FACTORS causing the toxic blue-green algae Lyngbya majuscula to bloom in the Ramsar-listed Roebuck Bay have been investigated by scientists and Broome volunteers. Project leader and UWA hydrogeologist Ryan Vogwill… says Lyngbya can be hazardous for marine life.
“It can actually kill quite a lot of smaller animals,” Prof Vogwill says.
“Larger animals including humans can have bad skin irritations and really quite serious health effects from it.”
He says while Lyngbya occurs naturally at low levels in tropical and sub-tropical waters throughout the world, nutrients from Broome’s sewerage system tend to stimulate blooms.
He says the 20th Century had had no recorded blooms at Roebuck Bay, but in 2000 a massive bloom occurred after cyclone Rosita caused Broome’s wastewater treatment facility to overflow.
With help from volunteers and Indigenous rangers, his PhD student ecohydrologist Gayan Gunaratne analysed the effects of Broome’s stormwater during the wet seasons of 2011-12 and 2012-13.
“We collected stormwater samples for nutrient analysis and also we measured the amount of water going into the bay,” Mr Gunaratne says.
“I discovered a lot of nutrients coming from old Broome town.
“Sometimes the seasonal first flush, that means the first couple of rains, provide more than 50 per cent of the nutrients.”
He says this “shock loading” of nutrients seems to be the problem, as the bay’s annual average nutrient loading is not particularly high, compared to similar coastal areas that do not have bad Lyngbya blooms.
They also noticed Lyngbya blooms starting just before the first rains, suspecting groundwater nutrients as the cause.
Groundwater sampling indicates nutrient zones
As the Broome Peninsula’s groundwater is known to flow southward into the bay, Prof Vogwill directed honours students Nick Wright and Daniel Hearn to sample groundwater from purpose-made monitoring wells and existing shire bores.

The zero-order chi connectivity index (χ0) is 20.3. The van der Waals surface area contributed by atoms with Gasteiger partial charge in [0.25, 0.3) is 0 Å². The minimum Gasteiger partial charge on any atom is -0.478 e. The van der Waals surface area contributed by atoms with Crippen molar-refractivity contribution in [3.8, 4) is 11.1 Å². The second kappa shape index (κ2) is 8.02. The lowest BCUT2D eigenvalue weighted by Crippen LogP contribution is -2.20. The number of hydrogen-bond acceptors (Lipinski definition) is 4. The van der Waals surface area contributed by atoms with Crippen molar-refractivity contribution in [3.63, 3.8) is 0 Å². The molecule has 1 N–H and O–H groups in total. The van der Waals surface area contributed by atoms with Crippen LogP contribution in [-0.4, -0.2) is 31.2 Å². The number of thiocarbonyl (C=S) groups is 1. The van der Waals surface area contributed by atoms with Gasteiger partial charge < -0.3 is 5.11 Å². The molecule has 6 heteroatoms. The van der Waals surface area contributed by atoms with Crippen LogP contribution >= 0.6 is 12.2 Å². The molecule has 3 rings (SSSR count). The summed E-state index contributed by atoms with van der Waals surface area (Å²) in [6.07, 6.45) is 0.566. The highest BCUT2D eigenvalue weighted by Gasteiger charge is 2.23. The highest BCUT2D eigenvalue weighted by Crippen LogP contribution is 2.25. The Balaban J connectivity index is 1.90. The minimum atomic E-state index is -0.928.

He says they found elevated nutrient levels in the groundwater at old Broome.
Mr Gunaratne found much lower nutrient concentrations in stormwater runoff from newer parts of Broome, east of the airport.
“The new developments all have more engineered drainage design structures that do a lot of sediment retention,” Prof Vogwill says.
As a consequence they seem to be holding back a lot more nutrients.
While it is probably impossible to eradicate Lyngbya, he says controlling the available nutrients would starve it back to harmless levels.
Further research is being carried out by Gayan Gunaratne under the supervision of Prof Vogwill, Assoc Prof Matt Hipsey and Prof Ryan Lowe.
The project is funded by The University of Western Australia (UWA) and Rangelands NRM WA and the field work was done with the in-kind support of Roebuck Bay Working Group, Department of Parks and Wildlife (DPaW) and the DPaW/ Yawuru joint management team.
The research group lead by Prof Vogwill won the 2013 Southseas Oceans Hero Award for bringing together the community to discover the role of nutrient inputs in the proliferation of algae in Roebuck Bay.
Geoff Vivian, Science Network West Australia
View original article at: Science and community pinpoint algal bloom causes